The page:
Although elevated circulating IL-15 inhibited adipose tissue deposition in both male and female mice maintained on the medium-fat breeder diet, the depression of fat deposition was greater in male mice. Additionally, circulating IL-15 significantly reduced both adipocyte size and serum leptin levels in male, but not female, mice. Following high-fat feeding, elevated serum IL-15 levels inhibited adipose tissue deposition in male, but not female, mice. In contrast, the effect of circulating IL-15 to increase bone mineral content was greater in female mice compared with male mice. Furthermore, in female, but not male, mice, IL-15 stimulated deposition of lean mass on both the high- and low-fat diets. We did not examine whether this gender-related increase in lean body mass was due to increases in skeletal muscle specifically. However, significant differences in deposition of lean mass between control and transgenic females were not detected by DEXA in the initial phenotypic analyses of group-housed mice. In the low- and high-fat diet experiments, body composition was assessed by QMR, which some reports indicate yields values for lean body mass that are more representative of muscle mass than those derived from DEXA (67). Alternatively, differences between the two experiments could be caused by differences in housing conditions. Indeed, muscle weights in the experiment conducted with group housing did not differ significantly between transgenic and control female mice. The increase in lean body mass in transgenic females detected in the second experiment (conducted with single housing) is consistent with reports that IL-15 enhances fat oxidation by skeletal muscle (2). Gender differences in the regulation and effects of adipokines, including leptin, as well as in the regulation of bone mass and adiposity, have been well-documented (37, 41, 59, 68); thus, gender differences in the response of these parameters to a putative myokine are not unexpected but could be an avenue for further investigation. In contrast to the situation with humans, male mice generally exhibit higher serum leptin levels than female mice (37), as was observed in our study. In this study, female control mice generally exhibited lower fat mass and higher circulating endogenous IL-15 levels than control male mice, suggesting the lower effects of elevating serum IL-15 on fat mass in females could be due to higher baseline levels of IL-15 in that gender. However, inasmuch as our measurement of IL-15 in control mice was inaccurate, this point needs further investigation using more sensitive assays. Nevertheless, one study indicated that administration of a synthetic progestin to elderly male human subjects increased circulating IL-15 levels (36), suggesting gender difference in endogenous IL-15 expression may be due to sex steroids. Another study demonstrated gender differences in the correlation of several SNPs in the human IL-15 and IL-15Rα genes with muscle mass and circulating markers associated with adiposity and risk for metabolic syndrome (52). Gender differences in expression or regulation of the IL-15Rα or other components of the IL-15 receptor complex are therefore possible but were not addressed in this study because of the complexity of IL-15Rα biochemistry (4, 6, 7, 61).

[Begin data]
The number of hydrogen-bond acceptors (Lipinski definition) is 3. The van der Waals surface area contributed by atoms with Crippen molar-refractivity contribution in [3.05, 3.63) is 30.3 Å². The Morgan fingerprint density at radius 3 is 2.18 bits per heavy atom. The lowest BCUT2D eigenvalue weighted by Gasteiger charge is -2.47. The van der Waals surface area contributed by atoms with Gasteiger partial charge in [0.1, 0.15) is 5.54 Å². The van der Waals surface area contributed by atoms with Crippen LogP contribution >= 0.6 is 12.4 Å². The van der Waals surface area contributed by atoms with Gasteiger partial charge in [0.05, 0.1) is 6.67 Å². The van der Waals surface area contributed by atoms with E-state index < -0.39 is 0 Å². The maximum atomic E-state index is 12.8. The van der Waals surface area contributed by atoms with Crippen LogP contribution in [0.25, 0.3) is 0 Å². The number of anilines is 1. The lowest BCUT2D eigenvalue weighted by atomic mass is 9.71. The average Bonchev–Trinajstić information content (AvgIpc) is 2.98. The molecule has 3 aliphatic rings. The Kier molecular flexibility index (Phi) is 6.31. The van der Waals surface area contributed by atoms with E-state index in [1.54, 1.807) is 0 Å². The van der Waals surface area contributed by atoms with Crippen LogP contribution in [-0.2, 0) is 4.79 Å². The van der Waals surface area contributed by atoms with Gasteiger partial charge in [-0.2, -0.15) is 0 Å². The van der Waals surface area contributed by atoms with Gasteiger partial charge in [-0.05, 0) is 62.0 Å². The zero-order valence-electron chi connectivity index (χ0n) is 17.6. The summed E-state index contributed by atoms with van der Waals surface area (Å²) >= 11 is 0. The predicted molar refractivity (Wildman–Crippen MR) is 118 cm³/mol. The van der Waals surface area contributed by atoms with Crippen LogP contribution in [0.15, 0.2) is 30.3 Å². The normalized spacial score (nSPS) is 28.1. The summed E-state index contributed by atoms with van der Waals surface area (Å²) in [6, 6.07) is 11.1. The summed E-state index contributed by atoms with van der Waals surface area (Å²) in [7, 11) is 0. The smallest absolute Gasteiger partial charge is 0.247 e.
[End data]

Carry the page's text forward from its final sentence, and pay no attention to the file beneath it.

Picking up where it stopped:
The positive effect of increased circulating IL-15 on bone mineral content was not anticipated before this study. Although other measures of skeletal mass and quality were not examined here, a very recent study indicated SNPs in the human IL-15Rα gene correlated with bone mass and density and also noted gender differences in the association of certain SNPs with bone deposition (52). There are several potential mechanisms for the effect of IL-15 on bone, including inhibition of marrow adiposity, a factor proposed to inhibit osteogenesis (59). Additionally, one of the established actions of IL-15 is inhibition of TNF-α signaling (6, 8). Because TNF-α has been implicated in bone loss, as well as muscle wasting and obesity-induced insulin resistance (13, 17, 57), it is possible that the actions of IL-15 on cachectic muscle, adipose tissue, and bone may be due to interference with TNF-α signaling. Confirmation of the effects of IL-15 on bone parameters and underlying mechanisms will require further investigation.